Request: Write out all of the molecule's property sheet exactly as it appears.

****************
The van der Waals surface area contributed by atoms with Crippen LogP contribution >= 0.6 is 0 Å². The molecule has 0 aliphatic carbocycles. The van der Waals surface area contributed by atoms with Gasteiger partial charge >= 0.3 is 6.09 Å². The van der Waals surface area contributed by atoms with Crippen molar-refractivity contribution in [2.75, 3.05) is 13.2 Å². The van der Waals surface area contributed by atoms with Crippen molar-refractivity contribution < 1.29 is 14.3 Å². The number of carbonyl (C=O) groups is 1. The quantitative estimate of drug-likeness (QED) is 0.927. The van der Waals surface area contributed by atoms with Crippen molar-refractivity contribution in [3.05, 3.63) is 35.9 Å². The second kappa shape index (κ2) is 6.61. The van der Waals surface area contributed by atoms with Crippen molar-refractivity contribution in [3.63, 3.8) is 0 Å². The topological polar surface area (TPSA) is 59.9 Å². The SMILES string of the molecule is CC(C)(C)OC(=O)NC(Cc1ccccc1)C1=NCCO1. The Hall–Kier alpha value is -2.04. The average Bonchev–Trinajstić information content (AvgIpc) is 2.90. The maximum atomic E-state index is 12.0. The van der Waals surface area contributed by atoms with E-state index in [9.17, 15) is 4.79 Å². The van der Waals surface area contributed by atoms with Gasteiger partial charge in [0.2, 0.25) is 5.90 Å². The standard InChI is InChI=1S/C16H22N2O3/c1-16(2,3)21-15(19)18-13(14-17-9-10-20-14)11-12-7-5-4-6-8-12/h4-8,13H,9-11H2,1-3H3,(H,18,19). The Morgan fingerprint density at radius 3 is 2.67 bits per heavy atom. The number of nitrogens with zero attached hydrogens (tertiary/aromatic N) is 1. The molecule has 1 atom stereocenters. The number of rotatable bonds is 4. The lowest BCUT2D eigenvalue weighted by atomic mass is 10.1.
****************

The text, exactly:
The van der Waals surface area contributed by atoms with Crippen LogP contribution >= 0.6 is 0 Å². The molecule has 0 aliphatic carbocycles. The van der Waals surface area contributed by atoms with Gasteiger partial charge >= 0.3 is 6.09 Å². The van der Waals surface area contributed by atoms with Crippen molar-refractivity contribution in [2.75, 3.05) is 13.2 Å². The van der Waals surface area contributed by atoms with Crippen molar-refractivity contribution < 1.29 is 14.3 Å². The number of carbonyl (C=O) groups is 1. The quantitative estimate of drug-likeness (QED) is 0.927. The van der Waals surface area contributed by atoms with Crippen molar-refractivity contribution in [3.05, 3.63) is 35.9 Å². The second kappa shape index (κ2) is 6.61. The van der Waals surface area contributed by atoms with Crippen molar-refractivity contribution in [3.63, 3.8) is 0 Å². The topological polar surface area (TPSA) is 59.9 Å². The SMILES string of the molecule is CC(C)(C)OC(=O)NC(Cc1ccccc1)C1=NCCO1. The Hall–Kier alpha value is -2.04. The average Bonchev–Trinajstić information content (AvgIpc) is 2.90. The maximum atomic E-state index is 12.0. The van der Waals surface area contributed by atoms with E-state index in [9.17, 15) is 4.79 Å². The van der Waals surface area contributed by atoms with Gasteiger partial charge in [0.2, 0.25) is 5.90 Å². The standard InChI is InChI=1S/C16H22N2O3/c1-16(2,3)21-15(19)18-13(14-17-9-10-20-14)11-12-7-5-4-6-8-12/h4-8,13H,9-11H2,1-3H3,(H,18,19). The Morgan fingerprint density at radius 3 is 2.67 bits per heavy atom. The number of nitrogens with zero attached hydrogens (tertiary/aromatic N) is 1. The molecule has 1 atom stereocenters. The number of rotatable bonds is 4. The lowest BCUT2D eigenvalue weighted by atomic mass is 10.1.